In his address High School Principal Ryan Lawler calculated that Marlboro High School has graduated approximately 8,300 students in the past 81 years with the Class of 2017 adding to a long list of accomplishments. This year he said the class has amassed 1,884 college credits while in high school, completed 136 advanced placement courses, 30 have received technical credentials through Orange-Ulster BOCES, 32 are members of the National Honor Society, they have produced numerous art portfolios and received “countless academic awards.” Many students have performed in school concerts and have earned musical distinction at NYSSMA. Others found their calling in fall and spring theater productions and have joined many school clubs and after school activities. Lawler said the Class of 2017 has distinguished themselves on the field, winning sectionals and state titles “and have learned countless lessons from your participation in our athletic programs.”
Lawler told the graduates that their attitude and willingness to work with others is critically important.
“The world is a complicated place with lots of distracting noise; with social media and a deluge of information available at our fingertips it’s easy to get lost. We often place superficial labels on each other. Take the time to get to know others and seek out their strengths. The solutions to our problems lie in our diversity and in listening to each other.” Lawler paraphrased the poem “Invictus” by William Ernest Henley [1849-1903] “You are the master of your fate, you are the captain of your soul.”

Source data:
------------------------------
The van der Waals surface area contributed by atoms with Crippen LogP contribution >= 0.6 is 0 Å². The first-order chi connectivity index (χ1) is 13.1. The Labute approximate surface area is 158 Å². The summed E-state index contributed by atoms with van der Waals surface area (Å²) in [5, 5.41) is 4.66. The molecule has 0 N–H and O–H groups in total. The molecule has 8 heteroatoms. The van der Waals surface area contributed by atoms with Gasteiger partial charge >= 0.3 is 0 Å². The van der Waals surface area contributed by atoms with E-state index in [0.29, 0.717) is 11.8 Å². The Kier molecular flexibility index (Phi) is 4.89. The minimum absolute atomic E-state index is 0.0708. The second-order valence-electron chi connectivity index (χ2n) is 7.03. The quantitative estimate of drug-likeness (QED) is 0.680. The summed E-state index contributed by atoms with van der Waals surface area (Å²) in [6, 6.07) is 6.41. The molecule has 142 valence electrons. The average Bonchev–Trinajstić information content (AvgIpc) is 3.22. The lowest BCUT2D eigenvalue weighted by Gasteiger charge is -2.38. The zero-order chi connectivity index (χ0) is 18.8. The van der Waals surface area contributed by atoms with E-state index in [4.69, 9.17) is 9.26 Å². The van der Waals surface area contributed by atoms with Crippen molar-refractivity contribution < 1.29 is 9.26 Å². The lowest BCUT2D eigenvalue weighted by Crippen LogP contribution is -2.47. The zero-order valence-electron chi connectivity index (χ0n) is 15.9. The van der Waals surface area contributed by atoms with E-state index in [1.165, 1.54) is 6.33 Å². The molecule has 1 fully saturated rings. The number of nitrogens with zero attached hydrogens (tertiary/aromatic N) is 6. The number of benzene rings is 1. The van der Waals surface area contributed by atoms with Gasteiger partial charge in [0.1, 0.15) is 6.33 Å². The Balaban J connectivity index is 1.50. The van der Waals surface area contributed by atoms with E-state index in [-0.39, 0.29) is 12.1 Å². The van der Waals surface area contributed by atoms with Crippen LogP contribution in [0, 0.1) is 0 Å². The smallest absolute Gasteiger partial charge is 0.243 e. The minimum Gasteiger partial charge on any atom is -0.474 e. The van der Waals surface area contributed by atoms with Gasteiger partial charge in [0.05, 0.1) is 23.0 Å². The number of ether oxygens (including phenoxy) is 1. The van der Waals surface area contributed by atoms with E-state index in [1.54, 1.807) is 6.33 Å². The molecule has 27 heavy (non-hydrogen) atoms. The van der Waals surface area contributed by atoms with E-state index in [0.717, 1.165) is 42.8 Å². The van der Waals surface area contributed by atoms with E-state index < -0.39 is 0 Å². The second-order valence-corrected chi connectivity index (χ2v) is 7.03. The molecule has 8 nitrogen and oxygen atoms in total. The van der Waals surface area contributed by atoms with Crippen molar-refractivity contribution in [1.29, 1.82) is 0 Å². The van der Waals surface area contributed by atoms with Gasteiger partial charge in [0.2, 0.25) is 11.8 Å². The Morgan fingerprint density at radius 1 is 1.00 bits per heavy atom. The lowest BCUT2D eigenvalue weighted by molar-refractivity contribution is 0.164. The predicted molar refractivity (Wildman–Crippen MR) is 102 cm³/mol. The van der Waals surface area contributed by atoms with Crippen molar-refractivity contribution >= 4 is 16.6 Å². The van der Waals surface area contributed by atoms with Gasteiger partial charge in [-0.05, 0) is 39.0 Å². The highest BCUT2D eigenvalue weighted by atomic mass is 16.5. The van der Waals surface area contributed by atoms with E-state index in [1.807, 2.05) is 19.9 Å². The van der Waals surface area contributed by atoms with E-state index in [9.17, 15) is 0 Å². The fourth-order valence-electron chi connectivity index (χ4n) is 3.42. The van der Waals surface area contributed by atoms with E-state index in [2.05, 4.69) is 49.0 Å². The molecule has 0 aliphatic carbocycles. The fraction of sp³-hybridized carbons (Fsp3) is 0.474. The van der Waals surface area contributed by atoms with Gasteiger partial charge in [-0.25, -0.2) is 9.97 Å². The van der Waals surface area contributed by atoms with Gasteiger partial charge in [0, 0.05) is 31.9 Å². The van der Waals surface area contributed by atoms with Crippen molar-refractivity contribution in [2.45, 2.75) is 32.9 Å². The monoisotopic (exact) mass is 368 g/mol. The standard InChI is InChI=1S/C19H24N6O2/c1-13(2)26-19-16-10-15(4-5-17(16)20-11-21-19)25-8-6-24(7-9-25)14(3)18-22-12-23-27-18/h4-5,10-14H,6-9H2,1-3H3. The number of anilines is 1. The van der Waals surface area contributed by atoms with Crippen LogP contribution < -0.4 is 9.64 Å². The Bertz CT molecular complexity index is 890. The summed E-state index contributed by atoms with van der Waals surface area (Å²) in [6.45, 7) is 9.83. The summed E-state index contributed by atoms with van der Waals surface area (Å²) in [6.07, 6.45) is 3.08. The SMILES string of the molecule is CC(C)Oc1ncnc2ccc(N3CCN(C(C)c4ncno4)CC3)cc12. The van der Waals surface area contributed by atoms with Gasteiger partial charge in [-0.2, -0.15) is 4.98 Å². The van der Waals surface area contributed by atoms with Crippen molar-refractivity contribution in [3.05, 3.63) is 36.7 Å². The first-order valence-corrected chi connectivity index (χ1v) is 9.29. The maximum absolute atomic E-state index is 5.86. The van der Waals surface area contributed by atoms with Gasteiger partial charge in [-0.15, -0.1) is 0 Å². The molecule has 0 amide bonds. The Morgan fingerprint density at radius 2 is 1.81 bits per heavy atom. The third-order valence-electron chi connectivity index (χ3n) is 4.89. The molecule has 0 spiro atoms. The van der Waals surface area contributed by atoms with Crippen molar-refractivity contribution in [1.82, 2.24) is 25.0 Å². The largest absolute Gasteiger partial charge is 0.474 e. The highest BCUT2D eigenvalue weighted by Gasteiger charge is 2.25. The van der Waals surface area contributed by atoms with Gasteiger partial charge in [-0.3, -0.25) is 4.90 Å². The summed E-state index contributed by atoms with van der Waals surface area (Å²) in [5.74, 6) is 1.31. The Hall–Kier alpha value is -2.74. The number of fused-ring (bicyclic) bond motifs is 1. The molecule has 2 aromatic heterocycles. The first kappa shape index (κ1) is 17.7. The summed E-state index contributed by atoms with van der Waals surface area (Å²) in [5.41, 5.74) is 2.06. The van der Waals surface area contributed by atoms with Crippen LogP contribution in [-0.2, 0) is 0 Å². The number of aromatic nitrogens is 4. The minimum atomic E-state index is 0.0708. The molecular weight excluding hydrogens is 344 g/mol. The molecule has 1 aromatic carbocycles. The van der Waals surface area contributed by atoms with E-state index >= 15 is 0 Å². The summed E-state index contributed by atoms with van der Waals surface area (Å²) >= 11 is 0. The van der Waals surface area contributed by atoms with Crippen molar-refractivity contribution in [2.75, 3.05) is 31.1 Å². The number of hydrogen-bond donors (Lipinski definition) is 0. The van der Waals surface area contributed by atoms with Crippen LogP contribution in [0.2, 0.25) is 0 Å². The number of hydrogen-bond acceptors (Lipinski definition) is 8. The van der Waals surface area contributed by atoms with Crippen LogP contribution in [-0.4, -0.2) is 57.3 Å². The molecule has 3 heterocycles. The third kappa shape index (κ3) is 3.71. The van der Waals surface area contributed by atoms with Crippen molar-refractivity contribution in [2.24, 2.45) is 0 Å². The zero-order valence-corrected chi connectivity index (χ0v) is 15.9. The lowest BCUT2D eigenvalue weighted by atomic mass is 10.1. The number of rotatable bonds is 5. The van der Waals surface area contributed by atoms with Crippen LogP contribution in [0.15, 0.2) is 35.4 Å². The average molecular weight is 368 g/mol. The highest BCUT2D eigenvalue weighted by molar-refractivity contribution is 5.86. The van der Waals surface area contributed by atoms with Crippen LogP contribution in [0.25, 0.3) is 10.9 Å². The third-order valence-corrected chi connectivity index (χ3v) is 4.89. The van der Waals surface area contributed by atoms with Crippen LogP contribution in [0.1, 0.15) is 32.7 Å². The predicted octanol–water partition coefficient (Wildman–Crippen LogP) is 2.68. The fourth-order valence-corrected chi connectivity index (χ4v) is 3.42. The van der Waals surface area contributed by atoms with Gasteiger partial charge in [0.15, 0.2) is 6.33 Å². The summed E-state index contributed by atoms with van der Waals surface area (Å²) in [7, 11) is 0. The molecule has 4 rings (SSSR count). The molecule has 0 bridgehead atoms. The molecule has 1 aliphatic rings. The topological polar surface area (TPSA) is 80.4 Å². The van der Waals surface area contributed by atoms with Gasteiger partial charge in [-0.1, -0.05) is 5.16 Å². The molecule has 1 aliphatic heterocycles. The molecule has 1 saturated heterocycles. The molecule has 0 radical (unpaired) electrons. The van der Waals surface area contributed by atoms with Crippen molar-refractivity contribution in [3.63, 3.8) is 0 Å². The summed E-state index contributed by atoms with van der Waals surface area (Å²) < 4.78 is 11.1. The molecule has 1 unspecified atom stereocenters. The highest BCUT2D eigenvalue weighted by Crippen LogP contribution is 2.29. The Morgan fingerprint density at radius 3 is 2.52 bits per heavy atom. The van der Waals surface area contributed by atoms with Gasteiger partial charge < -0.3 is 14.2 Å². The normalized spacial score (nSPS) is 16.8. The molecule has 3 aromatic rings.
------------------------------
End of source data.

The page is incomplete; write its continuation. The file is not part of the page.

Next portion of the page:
Lawler concluded, “Know as you leave Marlboro your challenge is to be daring, confident and inclusive of others. No matter where your path leads you in life, it will likely be your willingness to keep your head up in difficult times [and] to work with others that will allow you to find success.”
Superintendent Brooks accepted the Class of 2017, stating that “On this day, June 24, 2017, I proudly declare you graduates of Marlboro Central High School.”
After each of the graduates received their diplomas, the Class of 2017 recessed to the ‘Grand March’ from Aida by Giuseppe Verdi.
By Mark Reynolds